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I have been trying to solve a problem involving thread communication using wait() and notify(). Basically i have 2 threads T1 and T2 and i want them to be executed in the following order

T1 , T2, T1, T2 ..... How can i achieve that?

Actual Problem: There are 2 threads T1 - which prints odd numbers (say 1 - 100) and T2 - which prints even numbers (1 - 100). Now, the output should be 1, 2, 3, 4 , 5 , .... 100

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3  
Run the tasks in a single thread? –  Tom Hawtin - tackline Feb 14 '10 at 20:00
    
why are you running with threads if you want something synchronized? –  Guy Feb 14 '10 at 20:01
    
I spawn two threads. I want them to be executed alternately with the first thread executed first –  java_geek Feb 14 '10 at 20:03
2  
What advantage does this give you over running the code in just one thread? –  Scharrels Feb 14 '10 at 20:05
3  
I would guess that this is a homework problem about synchronization, rather than an actual issue that needs solving. –  Anon. Feb 14 '10 at 20:10

4 Answers 4

up vote 2 down vote accepted

You describe a Producer-Consumer pattern.

It's java implementations described in numerous java books including M.Grand "Patterns in Java. Volume I" and "Java 2: The Complete Reference" by Naughton and Schildt.

Basic idea: both threads should use 1 monitor (i.e. their code should be inside synchronized(monitor) {} blocks). You also need some flag variable which should indicate which of two threads should work at the moment.

When one of your threads is inside synchronized block it should check flag variable whether it's his turn to do the job. If yes, let it work and then change flag value and then notify all waiting threads. If no, then it should wait.

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Its not exactly that. Basically i have 2 threads, lets say one prints out a and another prints out b. Now i want to print a sequence ababab..... –  java_geek Feb 14 '10 at 20:18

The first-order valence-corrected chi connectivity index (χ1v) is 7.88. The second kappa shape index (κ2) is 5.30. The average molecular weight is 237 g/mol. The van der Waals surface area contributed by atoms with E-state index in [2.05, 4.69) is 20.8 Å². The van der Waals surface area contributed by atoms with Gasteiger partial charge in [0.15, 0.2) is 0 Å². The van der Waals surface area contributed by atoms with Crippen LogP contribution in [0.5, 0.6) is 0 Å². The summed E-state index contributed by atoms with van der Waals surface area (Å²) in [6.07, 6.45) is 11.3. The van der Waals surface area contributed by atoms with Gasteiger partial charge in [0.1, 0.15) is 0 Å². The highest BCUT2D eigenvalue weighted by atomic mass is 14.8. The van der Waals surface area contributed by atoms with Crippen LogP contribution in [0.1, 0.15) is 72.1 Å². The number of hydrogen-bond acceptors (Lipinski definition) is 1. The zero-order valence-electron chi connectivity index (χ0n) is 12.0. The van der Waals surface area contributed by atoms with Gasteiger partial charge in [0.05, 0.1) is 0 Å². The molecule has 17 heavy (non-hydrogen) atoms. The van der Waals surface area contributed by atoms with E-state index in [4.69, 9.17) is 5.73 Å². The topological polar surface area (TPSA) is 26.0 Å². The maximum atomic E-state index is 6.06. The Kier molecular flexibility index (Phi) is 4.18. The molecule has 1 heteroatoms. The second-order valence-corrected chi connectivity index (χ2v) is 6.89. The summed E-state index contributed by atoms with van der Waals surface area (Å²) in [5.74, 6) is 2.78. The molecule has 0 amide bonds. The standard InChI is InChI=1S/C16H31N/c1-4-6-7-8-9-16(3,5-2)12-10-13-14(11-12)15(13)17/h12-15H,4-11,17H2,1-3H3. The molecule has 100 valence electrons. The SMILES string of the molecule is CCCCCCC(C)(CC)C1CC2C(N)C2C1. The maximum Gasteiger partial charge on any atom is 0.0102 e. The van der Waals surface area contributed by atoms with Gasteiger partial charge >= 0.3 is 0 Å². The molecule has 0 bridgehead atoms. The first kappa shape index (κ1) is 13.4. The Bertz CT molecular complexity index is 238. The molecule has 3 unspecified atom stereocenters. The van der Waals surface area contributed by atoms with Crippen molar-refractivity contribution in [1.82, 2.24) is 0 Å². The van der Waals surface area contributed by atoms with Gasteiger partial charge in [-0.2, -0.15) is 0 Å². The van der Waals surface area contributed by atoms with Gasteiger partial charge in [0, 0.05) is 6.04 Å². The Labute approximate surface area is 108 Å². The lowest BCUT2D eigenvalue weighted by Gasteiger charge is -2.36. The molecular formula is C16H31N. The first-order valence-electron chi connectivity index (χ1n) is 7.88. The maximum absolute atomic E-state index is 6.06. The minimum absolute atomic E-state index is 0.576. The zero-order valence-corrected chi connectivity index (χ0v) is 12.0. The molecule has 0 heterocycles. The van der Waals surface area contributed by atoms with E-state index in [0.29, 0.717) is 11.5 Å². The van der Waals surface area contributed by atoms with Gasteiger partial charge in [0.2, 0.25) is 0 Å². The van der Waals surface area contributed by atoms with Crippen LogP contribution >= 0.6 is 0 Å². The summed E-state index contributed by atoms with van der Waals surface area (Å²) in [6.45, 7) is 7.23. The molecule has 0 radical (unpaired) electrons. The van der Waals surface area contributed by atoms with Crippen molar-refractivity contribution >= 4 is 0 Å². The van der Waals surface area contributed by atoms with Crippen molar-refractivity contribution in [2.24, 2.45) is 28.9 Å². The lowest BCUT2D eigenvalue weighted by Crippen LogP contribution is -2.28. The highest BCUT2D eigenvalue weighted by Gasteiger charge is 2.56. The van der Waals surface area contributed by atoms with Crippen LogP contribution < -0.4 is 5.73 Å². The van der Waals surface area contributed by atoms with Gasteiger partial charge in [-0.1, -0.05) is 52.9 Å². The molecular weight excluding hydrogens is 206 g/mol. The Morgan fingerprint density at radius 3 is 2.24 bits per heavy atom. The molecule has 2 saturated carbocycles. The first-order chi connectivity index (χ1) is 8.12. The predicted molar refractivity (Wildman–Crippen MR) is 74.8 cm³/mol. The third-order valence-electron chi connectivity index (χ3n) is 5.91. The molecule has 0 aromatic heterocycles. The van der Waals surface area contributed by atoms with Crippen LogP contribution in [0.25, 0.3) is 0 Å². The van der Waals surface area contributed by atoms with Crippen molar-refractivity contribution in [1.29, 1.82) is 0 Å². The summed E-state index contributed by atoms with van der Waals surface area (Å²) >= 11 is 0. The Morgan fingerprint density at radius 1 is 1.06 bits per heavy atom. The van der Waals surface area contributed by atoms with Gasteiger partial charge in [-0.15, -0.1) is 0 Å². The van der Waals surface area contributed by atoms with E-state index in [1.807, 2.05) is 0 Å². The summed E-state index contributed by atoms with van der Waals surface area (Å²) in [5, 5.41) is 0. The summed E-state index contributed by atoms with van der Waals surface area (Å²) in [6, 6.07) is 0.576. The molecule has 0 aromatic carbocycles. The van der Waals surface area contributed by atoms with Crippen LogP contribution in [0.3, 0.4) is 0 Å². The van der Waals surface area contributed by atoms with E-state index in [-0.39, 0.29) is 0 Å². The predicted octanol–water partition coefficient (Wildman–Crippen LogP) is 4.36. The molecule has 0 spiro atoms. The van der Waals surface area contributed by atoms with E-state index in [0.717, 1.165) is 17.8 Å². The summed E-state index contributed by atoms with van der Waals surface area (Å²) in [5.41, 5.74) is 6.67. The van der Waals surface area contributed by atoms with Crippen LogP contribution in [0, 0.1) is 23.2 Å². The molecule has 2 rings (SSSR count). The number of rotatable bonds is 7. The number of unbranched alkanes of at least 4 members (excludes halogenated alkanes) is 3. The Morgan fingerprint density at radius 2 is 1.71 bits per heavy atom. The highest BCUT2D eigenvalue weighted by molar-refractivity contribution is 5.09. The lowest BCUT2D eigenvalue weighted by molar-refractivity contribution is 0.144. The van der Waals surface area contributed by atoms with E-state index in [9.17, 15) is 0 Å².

2  
@sai you can use a solution to producer-consumer to as the solution for this. –  San Jacinto Feb 14 '10 at 20:19

Look at the java.util.concurrent package, specifically the Exchanger

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You're trying to parallelize a multistep process right? If so, see my answer here for an approach and some working code to do that. The answer involves an ExecutorService (or two) and one or more work queues.

For this approach, your processing needs to be able to fit into a Runnable, along with intermediate state information for the processing. You feed each step to the ExecutorService as a Runnable, which will add a second Runnable to perform the next step. This maintains the order of execution, but lets you effectively run as many threads as you wish in parallel.

:EDIT:

As another has suggested, the Exchanger library class can be used for this if you explicitly want to limit processing to 2 threads. I prefer the above approach because it maintains order of execution and allows you to use the modern 4-core (and 8-core) systems fully. It should also reduce synchronization a bit.